So the Braves just signed R.A. Dickey and Bartolo Colon, with a combined age of 85? I'm still applauding. Even before I became as old as I am now, I've always enjoyed athletes who were rather seasoned.
George Blanda comes to mind. He spent the 1970s making field goals in the clutch, throwing passes as a quarterback and winning games overall for the Oakland Raiders throughout his 40s.
Remember "Jumpin' Johnny" Green? Probably not. For those of us who grew up in Cincinnati during the late 1960s, we saw our Royals (now the Sacramento Kings after a pitstop in Kansas City) acquire this nearly 40-something reject who shocked folks by torturing the Boston Celtics, the New York Knicks and other NBA powerhouses of those days.
There were plenty of examples before those, and we've seen a bunch in the aftermath, ranging from Jack Nicklaus taking the Masters at 46 in 1986 to David Ortiz doing the unfathomable this year at 40 after he announced his retirement during the spring from the Red Sox and baseball.
You get the idea: Just because you're old, it doesn't mean you can't do something such as help the Braves continue to go from rebuilding toward returning to a consistent power in baseball. About that rebuilding for the Braves: Starting in 1991, they grabbed an unprecedented 14 consecutive division titles, and they added five pennants and a World Series championship along the way. They remained good after that, but when it came to their farm system, not so much. So Braves officials began trading a Jason Heyward here and a Craig Kimbrel there for a slew of pitchers who were young and promising. Translated: They weren't ready for the Major Leagues anytime soon.
Not surprisingly, the Braves slid in the standings. They were 67-95 in 2015 and 68-93 this past season, but that included flashes of a renaissance when they went 37-35 after the All-Star break. Better yet, they won 20 of their final 30 games, with the addition of veteran outfielder Matt Kemp during the late summer to complement franchise player Freddie Freeman at first, impressive prospect Dansby Swanson at shortstop and other everyday players.
Pitching? Well, courtesy of a team ERA of 4.51 that ranked 24th in the Major Leagues, the Braves remain a work in progress beyond All-Star starter Julio Teheran, previously the old-timer of the staff at 25. No more. Enter 43-year-old Colon and Dickey, the youngster of the Braves' new dynamic duo at 42, and they are interesting pickups beyond the dates on their birth certificates.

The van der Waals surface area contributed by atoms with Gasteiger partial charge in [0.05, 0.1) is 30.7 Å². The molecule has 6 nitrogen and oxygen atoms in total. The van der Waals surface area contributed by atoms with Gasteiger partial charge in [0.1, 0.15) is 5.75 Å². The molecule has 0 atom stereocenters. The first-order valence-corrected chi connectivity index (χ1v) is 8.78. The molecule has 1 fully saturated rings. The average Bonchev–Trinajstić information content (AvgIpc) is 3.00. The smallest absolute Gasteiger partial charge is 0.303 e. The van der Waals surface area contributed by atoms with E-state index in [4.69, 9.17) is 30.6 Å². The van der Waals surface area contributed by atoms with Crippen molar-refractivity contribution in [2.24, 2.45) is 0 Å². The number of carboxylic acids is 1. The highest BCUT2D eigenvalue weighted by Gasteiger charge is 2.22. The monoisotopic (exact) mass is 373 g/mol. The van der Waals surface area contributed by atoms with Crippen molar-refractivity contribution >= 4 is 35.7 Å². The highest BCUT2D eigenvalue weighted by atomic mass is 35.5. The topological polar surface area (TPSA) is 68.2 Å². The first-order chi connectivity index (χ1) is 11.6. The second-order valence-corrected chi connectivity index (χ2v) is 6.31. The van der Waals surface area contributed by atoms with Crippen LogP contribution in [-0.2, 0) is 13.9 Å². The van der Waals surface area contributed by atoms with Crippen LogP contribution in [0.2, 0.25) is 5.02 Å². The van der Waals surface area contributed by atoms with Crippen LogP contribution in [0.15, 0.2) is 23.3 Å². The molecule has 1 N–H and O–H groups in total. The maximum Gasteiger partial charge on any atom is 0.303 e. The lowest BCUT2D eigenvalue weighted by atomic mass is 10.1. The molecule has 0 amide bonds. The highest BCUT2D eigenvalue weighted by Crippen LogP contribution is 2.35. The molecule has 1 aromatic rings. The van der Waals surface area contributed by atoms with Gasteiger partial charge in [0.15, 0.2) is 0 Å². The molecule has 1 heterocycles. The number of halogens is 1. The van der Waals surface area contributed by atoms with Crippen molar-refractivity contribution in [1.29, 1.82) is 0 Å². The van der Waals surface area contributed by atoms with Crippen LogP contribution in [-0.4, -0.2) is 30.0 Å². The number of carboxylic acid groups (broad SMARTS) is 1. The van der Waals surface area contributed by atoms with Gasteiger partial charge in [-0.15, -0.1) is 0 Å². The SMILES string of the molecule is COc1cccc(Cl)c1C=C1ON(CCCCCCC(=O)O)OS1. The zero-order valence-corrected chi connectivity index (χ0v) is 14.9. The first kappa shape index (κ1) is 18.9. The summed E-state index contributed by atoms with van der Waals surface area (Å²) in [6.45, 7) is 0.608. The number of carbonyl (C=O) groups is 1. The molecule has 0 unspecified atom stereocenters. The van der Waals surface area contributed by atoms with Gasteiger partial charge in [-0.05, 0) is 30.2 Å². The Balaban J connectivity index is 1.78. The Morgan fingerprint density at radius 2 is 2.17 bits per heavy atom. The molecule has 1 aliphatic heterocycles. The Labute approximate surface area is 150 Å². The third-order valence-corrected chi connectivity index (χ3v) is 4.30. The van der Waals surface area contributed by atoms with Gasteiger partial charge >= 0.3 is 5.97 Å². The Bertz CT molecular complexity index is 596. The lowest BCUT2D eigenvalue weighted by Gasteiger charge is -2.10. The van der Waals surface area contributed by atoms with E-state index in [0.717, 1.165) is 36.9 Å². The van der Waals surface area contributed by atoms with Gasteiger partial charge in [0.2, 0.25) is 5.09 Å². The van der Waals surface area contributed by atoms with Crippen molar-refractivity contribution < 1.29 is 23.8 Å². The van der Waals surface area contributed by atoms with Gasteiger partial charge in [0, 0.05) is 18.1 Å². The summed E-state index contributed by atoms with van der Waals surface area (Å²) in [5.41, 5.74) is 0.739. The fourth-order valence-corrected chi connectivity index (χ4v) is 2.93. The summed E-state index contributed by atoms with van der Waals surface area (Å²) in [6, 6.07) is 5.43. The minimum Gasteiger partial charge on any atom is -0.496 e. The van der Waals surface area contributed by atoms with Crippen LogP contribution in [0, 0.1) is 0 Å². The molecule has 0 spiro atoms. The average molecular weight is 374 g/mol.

For one, Colon and Dickey are accomplished leaders of clubhouses, and such has been the case throughout their combined 33 years in the Majors (19 for Colon and 14 for Dickey). With the Mets, Colon served as unofficial pitching coach and Dr. Phil for gifted youngsters led by Noah Syndergaard and Jacob deGrom, and they often sang his praises. Elsewhere, the Blue Jays improved their pitching significantly to reach the American League Championship Series in each of the past two seasons, and Dickey didn't hurt their cause by remaining one of the most cerebral people in any baseball setting.
Dickey authored a best-selling book on his troubled childhood, and when he isn't helping teammates with their delivery or mental approach, he is reading the likes of "The Chosen," "Of Mice and Men" and "Killing Lincoln."
Here's another thing: Colon and Dickey still can pitch.
Colon finished this season at 15-8 with a 3.43 ERA and 128 strikeouts in 191 2/3 innings, and he did so despite his roly-poly body and the fact that most of those on the Braves' 40-man roster weren't even in grade school when he made his debut with the Indians in 1997.
As an added bonus this year for the Mets, Colon shed his reputation as an awkward hitter, but only once. Instead of helmet, arms and legs flying everywhere after he swings and misses, he got everything flowing well enough in May against the Padres to rip the first homer of his career.
Dickey had only one plate appearance this season, and it was a strikeout, but he fanned his share of hitters (126 in 169 2/3 innings). The 2012 National League Cy Young Award winner finished 10-15 with a 4.46 ERA. Even so, he deserves a slight break regarding those numbers since he was flinging his knuckleball mostly around the AL East, home of noted mashers and smaller ballparks. He also threw his fewest amount of innings in six years, but he finished with more innings pitched this season than any Braves pitcher not named Teheran.
Colon surpassed the 190-inning mark this year for the 11th time in his career, and Dickey recently had this wonderful streak of longevity: During each year from 2011-15, he never threw fewer than 208 innings.
It's all good for the Braves. Just like that, they can use Dickey and Colon to win games while giving those young arms in the Minor Leagues time to mature over the next year or two.
Speaking of knuckleballs, Dickey's mentor is Hall of Famer Phil Niekro, a Braves legend, and he looks great at 77.
You know what I'm saying?
Terence Moore is a columnist for MLB.com. This story was not subject to the approval of Major League Baseball or its clubs.